In the 2022-2023 school year, we engaged approximately 1,700 students in Findings across the writing, review, and publication process. Findings: Volume 6 features 23 student publications in three different formats — full research articles, nature notes (student observations of the natural world), and data challenges (analysis of data collected during community science investigation). These published scholars represent eight schools across Maine and New Hampshire, including some that participate in Findings year after year. Since publication of volume 6 in spring 2023, there have been more than 600 downloads of students’ findings across the globe, demonstrating the value of student scientists and their work.
Findings from the Field Numbers at a Glance
Students work together to conduct, reflect on, and share scientific investigations in a peer-reviewed science journal.
Student contributions to the journal undergo a process of peer and editorial board review before publication.
Students from eight schools became scientists, conducting and writing about real-world research.
Our education team provided professional development opportunities for educators looking to connect their students to authentic scientific work.
An Educator's Experience with Findings
As I was teaching my 5th graders about the Hemlock Woolly Adelgid this year I realized that the Findings from the Field articles could be a great resource for my students. I've always wanted a way to introduce students to the scientific article format, but generally scientific articles are written at a really high reading level. Since "Findings" articles are written by middle schoolers they are much more accessible. They also show the relevance of what we are studying — reading these articles written by other students both from our school and other schools shows that this is an issue that matters in our town and in our state. It was also really cool for my students to realize that some of these articles were written by older students who they actually know from town, or in one case, an older sibling had co-written one of the articles. Findings articles have the right kind of information, written at the right reading level, and show students where they might go as they pursue science.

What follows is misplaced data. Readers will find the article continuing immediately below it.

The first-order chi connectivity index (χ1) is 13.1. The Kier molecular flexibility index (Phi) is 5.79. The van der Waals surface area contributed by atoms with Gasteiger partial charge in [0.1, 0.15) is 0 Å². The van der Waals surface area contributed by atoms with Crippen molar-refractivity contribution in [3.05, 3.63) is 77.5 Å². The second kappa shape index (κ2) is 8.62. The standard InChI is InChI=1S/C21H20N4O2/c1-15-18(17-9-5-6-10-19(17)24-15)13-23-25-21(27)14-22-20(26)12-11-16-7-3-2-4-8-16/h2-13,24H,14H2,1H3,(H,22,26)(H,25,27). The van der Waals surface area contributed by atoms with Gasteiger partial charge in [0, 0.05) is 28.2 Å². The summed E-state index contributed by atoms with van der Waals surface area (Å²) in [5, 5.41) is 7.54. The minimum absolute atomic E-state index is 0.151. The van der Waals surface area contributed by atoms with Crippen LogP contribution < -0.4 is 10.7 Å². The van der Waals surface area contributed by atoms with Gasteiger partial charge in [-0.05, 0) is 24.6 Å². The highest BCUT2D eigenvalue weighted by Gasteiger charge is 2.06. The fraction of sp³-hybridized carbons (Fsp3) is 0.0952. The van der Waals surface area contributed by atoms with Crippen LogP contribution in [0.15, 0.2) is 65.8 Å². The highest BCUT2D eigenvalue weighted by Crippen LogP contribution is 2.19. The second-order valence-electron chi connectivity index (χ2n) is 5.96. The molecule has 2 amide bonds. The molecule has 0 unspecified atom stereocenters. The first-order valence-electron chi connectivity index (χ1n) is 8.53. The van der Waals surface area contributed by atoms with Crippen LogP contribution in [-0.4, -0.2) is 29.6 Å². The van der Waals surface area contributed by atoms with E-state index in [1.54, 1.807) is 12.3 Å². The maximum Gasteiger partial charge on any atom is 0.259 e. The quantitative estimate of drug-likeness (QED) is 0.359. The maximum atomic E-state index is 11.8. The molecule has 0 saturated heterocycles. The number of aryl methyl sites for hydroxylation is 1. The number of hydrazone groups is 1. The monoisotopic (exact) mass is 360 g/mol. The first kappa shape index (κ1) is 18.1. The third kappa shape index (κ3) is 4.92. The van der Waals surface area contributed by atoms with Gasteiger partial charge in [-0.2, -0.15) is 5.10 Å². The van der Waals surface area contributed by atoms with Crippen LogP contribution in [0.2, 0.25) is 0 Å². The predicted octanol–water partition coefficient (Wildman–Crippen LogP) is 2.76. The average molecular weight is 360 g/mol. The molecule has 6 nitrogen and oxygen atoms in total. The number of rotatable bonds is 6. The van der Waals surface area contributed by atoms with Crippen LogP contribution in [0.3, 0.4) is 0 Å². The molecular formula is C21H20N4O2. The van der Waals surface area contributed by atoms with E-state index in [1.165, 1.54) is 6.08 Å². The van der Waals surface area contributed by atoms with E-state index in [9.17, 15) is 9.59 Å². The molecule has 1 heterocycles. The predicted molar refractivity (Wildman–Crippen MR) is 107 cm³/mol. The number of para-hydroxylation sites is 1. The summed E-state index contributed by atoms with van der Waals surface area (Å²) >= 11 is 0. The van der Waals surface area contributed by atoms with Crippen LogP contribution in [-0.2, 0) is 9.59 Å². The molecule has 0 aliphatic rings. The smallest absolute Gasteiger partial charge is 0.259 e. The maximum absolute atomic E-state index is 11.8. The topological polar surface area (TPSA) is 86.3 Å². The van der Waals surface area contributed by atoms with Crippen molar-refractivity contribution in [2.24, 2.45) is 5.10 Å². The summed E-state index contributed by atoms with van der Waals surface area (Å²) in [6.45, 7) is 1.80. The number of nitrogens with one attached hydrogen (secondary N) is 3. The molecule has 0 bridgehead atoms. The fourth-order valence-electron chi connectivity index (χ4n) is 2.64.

By engaging students in robust science learning, we can equip and activate them as critical thinkers and decision makers who will ultimately advance solutions to the most pressing challenges of our time, including adapting to climate change and protecting ocean ecosystems. At GMRI, we’re proud to play a role in energizing future generations of scientists and STEM leaders and are deeply appreciative to the partners who make this work possible, including classroom teachers, informal educators, community organizations, and of course, our donors and supporters.
- Ash Tree Fund
- Morton Kelly Charitable Trust
- Schiavi Family Foundation
- Poland Spring
- Edwin S. Webster Foundation
- Tom's of Maine
- Abbott Diagnostics Scarborough, Inc.
- Alfred M. Senter Fund
- Arlene Briard
- Bangor Savings Bank
- Bank of America Charitable Foundation
- Bath Iron Works
- Bath Savings Institution
- Charles C. Butt
- Cianbro Charitable Foundation
- Clark Insurance
- George P. Davenport Trust Fund
- Harold H. Dudley Charitable Fund
- Hyman Family Foundation
- Katahdin Trust Company
- Kennebunk Savings Bank
- Kleinschmidt Group
- LL Bean
- M&T Bank
- Machias Savings Bank
- Marr-Anderson Family Foundation
- MMG Insurance Company
- Norway Savings Bank
- Old Bug Light Charitable Foundation
- Phineas W. Sprague Memorial Foundation
- Pond Family Foundation
- Portland Pipe Line Corporation
- R.H. Reny’s, Inc.
- Reny Charitable Foundation
- RBC Wealth Management, USA
- Robert G. & Jane V. Engel Foundation
- Saco & Biddeford Savings Institution
- Seth Sprague Educational and Charitable Foundation
- Skowhegan Savings Bank
- TD Charitable Foundation
- WesaDoe Fund
We also work closely with a team of committed partners and vendors who are critical in executing our program: Cyr Bus Lines, Custom Coach, and Upswell.
- Statewide Supporter
- Lead Supporters
- Additional Supporters
- The Onion Foundation
- Kettering Family Foundation
- Robert and Dorothy Goldberg Charitable Trust
- Margaret E. Burnham Charitable Trust
Findings from the Field
- Dorr Foundation
- Davis Family Foundation